You have to ask if that is happening in the light of Wyman’s correspondence above.

    Note to the CEO of the CQC……if you are going to mislead a WB who has previously come to your organisation with serious consequences for them you might at least make sure you and the chairman of the board are on the same page especially when you have a “stellar” billing at a public conference.

    More whitewash needed perhaps? Breaching confidentiality at a public event, however small it is deemed, is also not a good look from the top of the organisation charged with protecting WB confidentiality. Doesn’t inspire confidence and shows an ingrained culture.

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  3. I have now read your piece – thank you.

    I have the greatest respect and admiration for you and other stoics for attending such an embarrassing event.

    As a thought leader myself, I note the total lack of awareness of the stellar speakers. Of course, as I never tire of pointing out, such self-serving non-awareness (stupidity not being unlawful) does pay the mortgage and worse, massages the ego.

    All this would be a fairly routine, financial scam – the public purse being plundered by its public servants – but for the serious harm done to good people whether whistle-blowers or those that whistle-blowers are attempting to protect.

    The irony of not being able to speak up at a Freedom to Speak Up event – I trust Private Eye are writing a piece on this? But how can even a satirical magazine satirize such guff?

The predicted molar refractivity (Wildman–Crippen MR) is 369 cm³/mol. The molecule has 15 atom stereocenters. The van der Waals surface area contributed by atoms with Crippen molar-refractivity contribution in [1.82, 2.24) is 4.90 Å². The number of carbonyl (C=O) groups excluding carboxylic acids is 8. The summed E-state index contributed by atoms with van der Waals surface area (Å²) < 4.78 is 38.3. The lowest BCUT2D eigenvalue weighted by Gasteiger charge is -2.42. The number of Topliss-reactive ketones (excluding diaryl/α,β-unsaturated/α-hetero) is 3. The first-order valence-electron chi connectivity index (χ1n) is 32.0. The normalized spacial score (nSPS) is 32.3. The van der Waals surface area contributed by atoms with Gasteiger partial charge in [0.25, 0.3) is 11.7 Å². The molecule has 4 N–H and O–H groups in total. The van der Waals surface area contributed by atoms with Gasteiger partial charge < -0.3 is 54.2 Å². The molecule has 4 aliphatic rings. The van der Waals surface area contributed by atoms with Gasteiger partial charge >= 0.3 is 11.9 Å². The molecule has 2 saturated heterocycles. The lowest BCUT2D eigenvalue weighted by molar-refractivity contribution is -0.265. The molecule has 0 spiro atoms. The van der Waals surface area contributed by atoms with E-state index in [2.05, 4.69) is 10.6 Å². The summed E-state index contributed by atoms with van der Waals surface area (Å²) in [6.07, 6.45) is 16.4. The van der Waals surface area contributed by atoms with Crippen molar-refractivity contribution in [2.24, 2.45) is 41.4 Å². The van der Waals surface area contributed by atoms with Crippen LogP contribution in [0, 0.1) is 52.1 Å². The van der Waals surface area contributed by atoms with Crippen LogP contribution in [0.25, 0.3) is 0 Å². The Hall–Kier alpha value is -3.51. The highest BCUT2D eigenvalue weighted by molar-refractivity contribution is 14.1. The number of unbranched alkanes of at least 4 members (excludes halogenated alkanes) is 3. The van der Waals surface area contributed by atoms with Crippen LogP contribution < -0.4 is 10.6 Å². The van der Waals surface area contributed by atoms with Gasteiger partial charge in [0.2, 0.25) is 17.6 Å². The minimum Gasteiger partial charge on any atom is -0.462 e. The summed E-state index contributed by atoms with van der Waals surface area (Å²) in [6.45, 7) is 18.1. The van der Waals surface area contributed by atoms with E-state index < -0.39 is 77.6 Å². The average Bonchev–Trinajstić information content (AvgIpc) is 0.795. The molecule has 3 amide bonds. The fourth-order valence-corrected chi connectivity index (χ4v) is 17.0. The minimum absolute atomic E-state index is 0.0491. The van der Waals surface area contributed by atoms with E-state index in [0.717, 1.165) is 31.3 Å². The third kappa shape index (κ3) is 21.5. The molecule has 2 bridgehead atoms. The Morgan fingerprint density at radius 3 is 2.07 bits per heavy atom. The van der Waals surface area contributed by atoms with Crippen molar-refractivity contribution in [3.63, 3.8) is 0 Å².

What I need say, as I retreat at speed from the hideousness of this ludicrous event, is that we all carry the seeds of our own destiny within us. However, satisfied our stellar speakers (twinkle, twinkle little star, how I wonder what you are) are with their positions, their justifications, their status, one day, the seeds that they planted will grow according to the conditions within. Those that have not developed their inner environment, have neglected the health of their soil will only be able to grow the most invasive of weeds. Whereas, those who have been more disciplined, intelligent and nurturing will blossom into wonderfully inspiring and life-enhancing plants. We only have to hang on long enough to witness the outcome.

    I guess George Orwell wouldn’t be surprised but I continue to be so. Even though I am a Thought Leader.

    Kindest regards,
    Zara.

    Like